There's only thing you can bank on when you're confronted with Las Kellies: to expect the unexpected. From the raw rock & roll of their 2007 debut 'Shaking Dog' ' described by the great Everett True as entirely ace ' to the Devo and ESG influenced sound of 2009's follow-up 'Kalimera', this Argentinian three-piece have carved out a reputation for ripping up the form-book, delving into their box of magic tricks and serving up something entirely different.
And so it is again on their third album 'Kellies': whether it's embracing what they term as their new sound of groove-laden and irresistibly catchy post-punk or recruiting reggae legend Dennis Bovell to help in the studio, it's the sound of a band who always keep things fresh.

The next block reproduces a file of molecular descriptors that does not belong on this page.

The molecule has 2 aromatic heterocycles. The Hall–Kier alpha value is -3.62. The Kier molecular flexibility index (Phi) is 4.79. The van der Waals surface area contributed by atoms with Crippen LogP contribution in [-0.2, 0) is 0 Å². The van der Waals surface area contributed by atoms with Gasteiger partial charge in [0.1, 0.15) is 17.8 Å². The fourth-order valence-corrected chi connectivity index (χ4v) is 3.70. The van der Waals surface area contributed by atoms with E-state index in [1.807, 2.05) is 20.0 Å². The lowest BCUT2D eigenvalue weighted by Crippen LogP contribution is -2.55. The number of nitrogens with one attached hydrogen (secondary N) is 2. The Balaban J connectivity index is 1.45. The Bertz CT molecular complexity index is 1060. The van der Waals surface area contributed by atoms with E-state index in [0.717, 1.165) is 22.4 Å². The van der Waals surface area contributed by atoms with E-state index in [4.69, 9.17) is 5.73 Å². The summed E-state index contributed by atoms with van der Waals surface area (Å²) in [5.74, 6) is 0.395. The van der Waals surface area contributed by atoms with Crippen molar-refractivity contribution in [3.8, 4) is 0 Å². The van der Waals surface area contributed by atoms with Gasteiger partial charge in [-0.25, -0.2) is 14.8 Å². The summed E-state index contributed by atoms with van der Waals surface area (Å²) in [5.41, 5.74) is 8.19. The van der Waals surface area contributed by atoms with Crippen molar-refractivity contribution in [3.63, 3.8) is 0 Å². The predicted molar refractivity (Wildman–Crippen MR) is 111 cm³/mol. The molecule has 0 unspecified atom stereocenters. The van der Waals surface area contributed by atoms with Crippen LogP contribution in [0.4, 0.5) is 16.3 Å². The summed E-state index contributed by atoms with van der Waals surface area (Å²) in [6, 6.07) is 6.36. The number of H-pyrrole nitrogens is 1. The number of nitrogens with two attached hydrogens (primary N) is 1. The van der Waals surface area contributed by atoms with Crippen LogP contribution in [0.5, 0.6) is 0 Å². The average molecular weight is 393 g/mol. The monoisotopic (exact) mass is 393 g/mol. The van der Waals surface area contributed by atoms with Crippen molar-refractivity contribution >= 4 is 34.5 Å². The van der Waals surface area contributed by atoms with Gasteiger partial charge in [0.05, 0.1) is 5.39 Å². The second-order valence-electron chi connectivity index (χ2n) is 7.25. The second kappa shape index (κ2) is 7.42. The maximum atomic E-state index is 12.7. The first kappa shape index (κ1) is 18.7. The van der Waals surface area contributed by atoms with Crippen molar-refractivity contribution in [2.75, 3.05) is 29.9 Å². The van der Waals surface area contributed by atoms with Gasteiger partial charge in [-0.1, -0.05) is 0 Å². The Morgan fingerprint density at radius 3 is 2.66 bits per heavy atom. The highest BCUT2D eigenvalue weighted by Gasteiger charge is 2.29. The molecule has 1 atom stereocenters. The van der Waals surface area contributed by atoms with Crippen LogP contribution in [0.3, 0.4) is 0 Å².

'Prince In Blue' kicks things of with its post-punk riffs and tongue-in-cheek barbs. Potential suitors, beware: no nice boys are ever going to capture these girls' hearts. You've been treating me just too well/ Too much pressure, I'm going to hell, they taunt, brushing unwanted attention away. 'Keep The Horse', meanwhile, flippantly recounts the tale of a divvying up of marital assets (Charlie will be his/ Debbie will be hers) and gossiping acquaintances (Your rent is in arrears/ And your neighbours are all ears) over a nagging helter-skelter riff that's reminiscent of fellow South American's CSS.
On 'Bling Bling', they eye up your wallet size before considering romance (I'm a bounty hunter, looking for your gold), while 'Erase You' is a series of stinging retorts to a former paramour: I'm gonna erase you, just like a drawing/ Erase you, flush you like my toilet.